In the first blog of this four-part series, we discussed traditional data management and how we can apply these principles to our big data platforms. We also discussed how metadata can help bridge the gap of understanding the data as we move to newer technologies. Part 2 will focus on transformation and movement metadata.
We move data – no doubt about that. We redundantly store, and transform, to various data stores across the enterprise. WHEW – now that we've gotten that out of the way, let’s talk transformation and movement metadata. What do we gain from transformation and movement metadata?
Sometimes we encounter multiple systems that do the same thing (think insurance and claim engines). Transformation and movement metadata can help. Why? Because:
- This metadata allows us to understand the match, merge and integration rules that take place during a process.
- Whether we use a data quality tool and/or an ETL tool, this technical metadata enables us to understand how the data may be manipulated surrounding specific quality issues. For example, technical metadata helps us understand the rules around address standardization.
- With this metadata, not only can we understand what we do to the data, we can understand when it happens – and we'll be aware of the many data objects that are affected by the process.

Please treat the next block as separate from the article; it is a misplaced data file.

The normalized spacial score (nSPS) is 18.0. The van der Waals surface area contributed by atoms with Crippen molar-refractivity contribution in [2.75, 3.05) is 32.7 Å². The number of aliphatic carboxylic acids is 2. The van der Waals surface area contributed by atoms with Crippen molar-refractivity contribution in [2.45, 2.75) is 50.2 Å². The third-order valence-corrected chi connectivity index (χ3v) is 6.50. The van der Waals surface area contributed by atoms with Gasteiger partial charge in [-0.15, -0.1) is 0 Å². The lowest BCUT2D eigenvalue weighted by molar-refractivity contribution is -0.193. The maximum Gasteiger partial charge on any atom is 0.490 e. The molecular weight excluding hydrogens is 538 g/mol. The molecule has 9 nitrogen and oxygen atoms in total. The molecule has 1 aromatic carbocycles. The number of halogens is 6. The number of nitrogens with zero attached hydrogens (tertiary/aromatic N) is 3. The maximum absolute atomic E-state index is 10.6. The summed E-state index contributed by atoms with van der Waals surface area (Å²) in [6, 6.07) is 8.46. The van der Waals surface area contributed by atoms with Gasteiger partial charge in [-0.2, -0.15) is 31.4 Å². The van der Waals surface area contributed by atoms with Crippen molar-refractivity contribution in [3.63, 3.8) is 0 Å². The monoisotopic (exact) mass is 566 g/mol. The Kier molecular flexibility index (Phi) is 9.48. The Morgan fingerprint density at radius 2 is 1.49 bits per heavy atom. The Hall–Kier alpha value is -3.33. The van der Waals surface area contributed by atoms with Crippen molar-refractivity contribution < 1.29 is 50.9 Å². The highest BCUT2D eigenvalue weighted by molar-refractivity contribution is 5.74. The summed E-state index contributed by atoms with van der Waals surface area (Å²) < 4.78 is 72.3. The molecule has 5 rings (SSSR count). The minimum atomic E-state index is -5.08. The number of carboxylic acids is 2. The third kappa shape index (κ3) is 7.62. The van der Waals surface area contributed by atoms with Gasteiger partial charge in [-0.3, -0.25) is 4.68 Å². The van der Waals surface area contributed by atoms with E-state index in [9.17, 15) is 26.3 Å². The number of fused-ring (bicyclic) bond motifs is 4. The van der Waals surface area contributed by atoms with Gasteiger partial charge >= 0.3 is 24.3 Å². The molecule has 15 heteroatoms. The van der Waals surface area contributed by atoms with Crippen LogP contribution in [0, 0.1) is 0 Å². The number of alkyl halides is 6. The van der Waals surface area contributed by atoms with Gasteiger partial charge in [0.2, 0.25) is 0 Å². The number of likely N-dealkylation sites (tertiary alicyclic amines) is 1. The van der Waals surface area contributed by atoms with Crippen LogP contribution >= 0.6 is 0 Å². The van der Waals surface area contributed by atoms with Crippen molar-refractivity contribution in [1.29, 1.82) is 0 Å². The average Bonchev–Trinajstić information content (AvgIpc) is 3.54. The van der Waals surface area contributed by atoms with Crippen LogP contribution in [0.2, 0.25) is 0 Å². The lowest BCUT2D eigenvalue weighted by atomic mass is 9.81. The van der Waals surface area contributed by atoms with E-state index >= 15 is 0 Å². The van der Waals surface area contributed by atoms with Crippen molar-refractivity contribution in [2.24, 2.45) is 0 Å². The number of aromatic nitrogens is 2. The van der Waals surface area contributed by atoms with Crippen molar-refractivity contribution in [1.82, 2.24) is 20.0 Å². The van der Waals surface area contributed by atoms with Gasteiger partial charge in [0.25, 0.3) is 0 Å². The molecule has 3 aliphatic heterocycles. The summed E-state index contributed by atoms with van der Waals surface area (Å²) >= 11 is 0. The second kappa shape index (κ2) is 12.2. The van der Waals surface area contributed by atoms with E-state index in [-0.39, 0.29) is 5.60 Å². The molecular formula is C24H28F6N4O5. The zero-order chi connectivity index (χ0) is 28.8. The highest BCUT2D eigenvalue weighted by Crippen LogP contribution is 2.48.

- Transformation and movement metadata allows us to understand lineage and objects that are impacted by change (impact analysis).
Our big data initiatives cannot possibly just dump in data and expect every person that accesses the data to deal with quality, duplication and other issues. Or can it? It doesn’t make sense, to me, to move data without understanding any transformation or movement issues. With transformation and movement metadata, we can add to big data the correct rendition of the data – we can transform once, and use many. On the other hand, we may drop the data once and transform many times to complete our analysis.
Depending on your unique business requirements, you need to decide when and how to transform your data. Use transformation and movement metadata to help guide your decision.